Risk ManagementWe proactively perform risk assessments to assure changes to our infrastructure do not expose new risks to ePHI. Risk mitigation is done before changes are pushed to production.
Workforce TrainingAlthough limited workforce members have access to the ePHI of our Users, all Nurse-1-1 workforce members receive initial and ongoing HIPAA and security training.

Technical Safeguards

This section of HIPAA outlines the technology and the policy and procedures for its use that protect electronic protected health information and control access to it. It is important to note that these requirements are not prescriptive, and there is flexibility in implementation. The key is that measures that are reasonable and appropriate are implemented to safeguard ePHI.

Transmission Security 

Integrity Controls (A)Implement security measures to ensure that electronically transmitted ePHI is not improperly modified without detection until disposed of.
Encryption (A)Implement a mechanism to encrypt ePHI whenever deemed appropriate.

All data used by Nurse-1-1 is transferred using TLS1.2 encryption security protocol.

Access Controls 

Unique User Identification (Req)Assign a unique name and/or number for identifying and tracking user identity.
Emergency Access Procedure (Req)Establish (and implement as needed) procedures for obtaining necessary electronic protected health information during an emergency.
Automatic Logoff (A)Implement electronic procedures that terminate an electronic session after a predetermined time of inactivity.
Encryption and Decryption (A)Implement a method to encrypt and decrypt electronic protected health information.

User Identification

All users within the Nurse-1-1 environment, including workforce members, Users, Agents, and Health Experts, create a unique user-name and password upon first log-in.

Emergency Access

Nurse-1-1 has procedures and a process for obtaining access to ePHI should an emergency or disaster occur.

Automatic Logoff

Nurse-1-1 is currently building session timeout features to terminate both User and Health Expert sessions after a period of 24 hours of inactivity.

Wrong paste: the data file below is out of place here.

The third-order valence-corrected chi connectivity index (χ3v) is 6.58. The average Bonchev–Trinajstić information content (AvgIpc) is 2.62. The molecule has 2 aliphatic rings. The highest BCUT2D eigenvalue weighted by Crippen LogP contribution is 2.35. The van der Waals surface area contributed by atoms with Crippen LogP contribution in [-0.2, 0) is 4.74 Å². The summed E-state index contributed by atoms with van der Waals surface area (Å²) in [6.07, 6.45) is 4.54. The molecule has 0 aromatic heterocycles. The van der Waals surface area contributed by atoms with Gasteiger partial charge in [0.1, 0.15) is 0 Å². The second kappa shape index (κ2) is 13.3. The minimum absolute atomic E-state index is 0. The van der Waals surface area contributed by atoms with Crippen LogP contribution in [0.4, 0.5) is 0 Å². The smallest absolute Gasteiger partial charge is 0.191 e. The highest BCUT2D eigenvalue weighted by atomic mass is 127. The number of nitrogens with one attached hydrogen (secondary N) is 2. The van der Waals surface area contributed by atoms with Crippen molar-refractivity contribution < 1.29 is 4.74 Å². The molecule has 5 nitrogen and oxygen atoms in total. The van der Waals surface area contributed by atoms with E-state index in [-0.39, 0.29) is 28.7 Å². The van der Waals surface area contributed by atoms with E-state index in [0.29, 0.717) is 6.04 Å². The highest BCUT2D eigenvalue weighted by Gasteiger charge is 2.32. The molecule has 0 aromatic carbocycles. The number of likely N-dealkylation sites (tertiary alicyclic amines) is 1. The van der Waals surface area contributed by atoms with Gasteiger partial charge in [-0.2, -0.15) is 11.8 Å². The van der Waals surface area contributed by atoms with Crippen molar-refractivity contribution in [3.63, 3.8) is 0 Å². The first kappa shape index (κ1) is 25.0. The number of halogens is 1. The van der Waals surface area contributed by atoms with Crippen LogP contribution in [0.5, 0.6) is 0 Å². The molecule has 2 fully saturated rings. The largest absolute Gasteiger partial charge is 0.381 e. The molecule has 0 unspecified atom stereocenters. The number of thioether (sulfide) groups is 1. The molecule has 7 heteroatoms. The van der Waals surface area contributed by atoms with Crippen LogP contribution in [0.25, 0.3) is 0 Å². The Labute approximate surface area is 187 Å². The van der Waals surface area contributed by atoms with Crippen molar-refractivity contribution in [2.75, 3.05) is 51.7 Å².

Nurse-1-1 encrypts data in its environment using AES 256 CBC encryption. Additionally, all data in transit is encrypted end to end.


Mechanism to Authenticate Electronic Protected Health Information (A)Implement electronic mechanisms to corroborate that electronic protected health information has not been altered or destroyed in an unauthorized manner.

Accessing ePHI for Authentication

Internally at Nurse-1-1, only Nurse-1-1 workforce members with proper authorization have access to an electronic key that can decrypt chats on the database that may contain ePHI. Those with authorization will regularly review chats containing ePHI to ensure quality as well as corroborate that ePHI has not been altered or destroyed in an unauthorized manner. The electronic keys are the only way to access encrypted PHI and decrypt for review.

Customer agents have access to ePHI while using the Nurse-1-1 dashboard. The Nurse-1-1 dashboard offers Agents to access chats containing ePHI after they re-enter their username and password as well as state their reason for accessing a given chat. A log is then created that records the Agent account, a timestamp, and the reason given for the access. At that time, the contents of the chat and any contained ePHI will be decrypted for the Agent to audit. The decrypted contents of the chat will only remain decrypted during that given session.

Decryption Access Log

Access to the keys is logged, tracked, and reviewed. Access can only be granted to new workforce members after Nurse-1-1’s HIPAA Security Officer and Chief Executive Officer grant authorization. The log is also used to track when, where, and why a key is used.

Security Incident Procedures

Response and Reporting (req)Identify and respond to suspected or known security incidents; mitigate, to the extent practicable, harmful effects of security incidents that are known to Nurse-1-1; and document security incidents and their outcomes.

Nurse-1-1 has implemented a formal incident response plan (“IRP”), which discusses the procedures for identifying, responding to, and escalating suspected and confirmed security incidents. Nurse-1-1’s Incident Response Team is responsible for implementing and following the IRP. Please see Appendix A for details of the IRP.

Reporting Security Incidents

All suspected or known security incidents will be reported to the HIPAA Security Officer and the Security Team as soon as possible. The HIPAA Security Officer will discuss these incidents with the Security Team and Nurse-1-1 management, and determine whether the IRT/IRP should be activated. The following types of incidents are benchmark examples (by no means an exhaustive list) of when the IRT/IRP should be activated:

  • Unauthorized access to Nurse-1-1’s environment or workstations
  • Malicious code
  • Improper or inappropriate usage of Nurse-1-1’s software
  • Suspected breach of ePHI or other personal information
  • Suspected loss of sensitive information (not ePHI or personal information)

Notification in the Case of Breach

Nurse-1-1 has a formal Incident Response Plan that addresses the requirements and procedures for notifying appropriate parties in the event of a breach of unsecured PHI. This policy outlines the relevant and responsible parties in case of a breach of and complies with the applicable requirements set forth in 45 C.F.R. 164, Subpart D.